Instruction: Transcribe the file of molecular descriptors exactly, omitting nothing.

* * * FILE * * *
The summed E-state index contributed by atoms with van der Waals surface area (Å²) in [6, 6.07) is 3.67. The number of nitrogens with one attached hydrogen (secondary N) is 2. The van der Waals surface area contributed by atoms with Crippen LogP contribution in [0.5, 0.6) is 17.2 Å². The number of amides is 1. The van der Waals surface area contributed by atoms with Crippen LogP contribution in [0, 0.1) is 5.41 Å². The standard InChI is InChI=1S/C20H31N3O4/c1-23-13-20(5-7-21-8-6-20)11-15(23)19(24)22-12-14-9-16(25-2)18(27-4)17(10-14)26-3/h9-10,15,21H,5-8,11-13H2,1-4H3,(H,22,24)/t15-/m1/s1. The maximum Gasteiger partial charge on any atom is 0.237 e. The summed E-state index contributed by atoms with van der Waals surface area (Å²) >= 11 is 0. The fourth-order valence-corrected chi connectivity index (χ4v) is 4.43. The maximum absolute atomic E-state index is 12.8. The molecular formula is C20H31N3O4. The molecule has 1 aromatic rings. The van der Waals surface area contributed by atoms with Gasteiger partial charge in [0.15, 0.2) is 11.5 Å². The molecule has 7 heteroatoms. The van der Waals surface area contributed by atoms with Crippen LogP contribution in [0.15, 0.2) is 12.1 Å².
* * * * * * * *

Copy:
The summed E-state index contributed by atoms with van der Waals surface area (Å²) in [6, 6.07) is 3.67. The number of nitrogens with one attached hydrogen (secondary N) is 2. The van der Waals surface area contributed by atoms with Crippen LogP contribution in [0.5, 0.6) is 17.2 Å². The number of amides is 1. The van der Waals surface area contributed by atoms with Crippen LogP contribution in [0, 0.1) is 5.41 Å². The standard InChI is InChI=1S/C20H31N3O4/c1-23-13-20(5-7-21-8-6-20)11-15(23)19(24)22-12-14-9-16(25-2)18(27-4)17(10-14)26-3/h9-10,15,21H,5-8,11-13H2,1-4H3,(H,22,24)/t15-/m1/s1. The maximum Gasteiger partial charge on any atom is 0.237 e. The summed E-state index contributed by atoms with van der Waals surface area (Å²) >= 11 is 0. The fourth-order valence-corrected chi connectivity index (χ4v) is 4.43. The maximum absolute atomic E-state index is 12.8. The molecular formula is C20H31N3O4. The molecule has 1 aromatic rings. The van der Waals surface area contributed by atoms with Gasteiger partial charge in [0.15, 0.2) is 11.5 Å². The molecule has 7 heteroatoms. The van der Waals surface area contributed by atoms with Crippen LogP contribution in [0.15, 0.2) is 12.1 Å².